The whole thing is well worth reading, and I look forward to the book. What Krastev writes about authoritarian regimes is, in fact, a problem for political leaders in democracies, too: perhaps spectacular decisions in tackling the epidemic (the kind that politicians tend to favor) are not as effective and important as leaders believe. Perhaps containing the virus is an exercise in self-governance that some people are more adept at conducting than others, because of their history and their institutions. Krastev rightly points out that it is too early to say: success and failure in dealing with Covid-19 will be properly assessed years from now. I look forward to his books to see how he develops these views presented in the “Persuasion” excerpt.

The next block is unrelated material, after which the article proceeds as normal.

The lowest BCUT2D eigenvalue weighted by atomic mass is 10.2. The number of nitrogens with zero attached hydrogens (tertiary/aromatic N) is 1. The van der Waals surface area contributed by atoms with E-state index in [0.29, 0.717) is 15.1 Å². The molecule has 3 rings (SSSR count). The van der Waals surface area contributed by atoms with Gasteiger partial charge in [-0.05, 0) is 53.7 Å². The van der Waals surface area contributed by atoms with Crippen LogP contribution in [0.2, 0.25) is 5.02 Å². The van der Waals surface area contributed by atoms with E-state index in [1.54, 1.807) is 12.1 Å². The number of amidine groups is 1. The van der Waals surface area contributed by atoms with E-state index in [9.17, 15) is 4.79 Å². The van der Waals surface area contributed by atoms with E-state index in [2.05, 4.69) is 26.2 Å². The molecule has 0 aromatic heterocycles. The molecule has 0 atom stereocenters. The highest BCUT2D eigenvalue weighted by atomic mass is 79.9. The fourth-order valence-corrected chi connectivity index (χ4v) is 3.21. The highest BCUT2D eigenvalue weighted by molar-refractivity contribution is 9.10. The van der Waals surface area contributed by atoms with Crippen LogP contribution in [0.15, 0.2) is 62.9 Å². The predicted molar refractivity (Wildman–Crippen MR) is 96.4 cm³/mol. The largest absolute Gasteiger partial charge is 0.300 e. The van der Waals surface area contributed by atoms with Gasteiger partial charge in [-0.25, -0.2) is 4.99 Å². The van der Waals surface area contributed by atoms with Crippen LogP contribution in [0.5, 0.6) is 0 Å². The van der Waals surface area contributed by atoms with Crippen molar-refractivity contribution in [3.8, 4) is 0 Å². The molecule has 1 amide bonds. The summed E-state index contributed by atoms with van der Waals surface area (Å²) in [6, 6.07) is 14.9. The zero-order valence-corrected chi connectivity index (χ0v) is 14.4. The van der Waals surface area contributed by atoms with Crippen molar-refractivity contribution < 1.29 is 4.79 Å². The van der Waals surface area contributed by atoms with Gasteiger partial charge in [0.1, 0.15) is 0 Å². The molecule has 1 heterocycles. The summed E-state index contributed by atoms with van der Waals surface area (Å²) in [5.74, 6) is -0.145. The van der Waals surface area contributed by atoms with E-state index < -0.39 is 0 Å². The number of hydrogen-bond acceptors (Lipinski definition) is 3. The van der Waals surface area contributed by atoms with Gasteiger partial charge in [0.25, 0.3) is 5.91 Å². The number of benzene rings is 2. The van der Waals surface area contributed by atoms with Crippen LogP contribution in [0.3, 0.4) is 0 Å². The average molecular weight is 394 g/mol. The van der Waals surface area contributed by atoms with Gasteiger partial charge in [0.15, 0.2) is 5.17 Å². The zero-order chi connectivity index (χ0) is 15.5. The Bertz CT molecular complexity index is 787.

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The problem with court packing

Between March and July 1933, FDR’s policy of devaluing the dollar pushed industrial production up by an incredible 57% in just 4 months. Then FDR’s National Recovery Administration instituted a policy of mandating sharply higher wages. Hourly wage rates rose by roughly 20% in just two months. This immediately ended the robust economic recovery then underway.

When the Supreme Court ruled the NIRA to be unconstitutional in May 1935, there had been no growth in industrial production for 22 months. Immediately after the NIRA was declared unconstitutional, industrial production once again took off like a rocket, until this second recovery was derailed by tight money and another wage shock in 1937.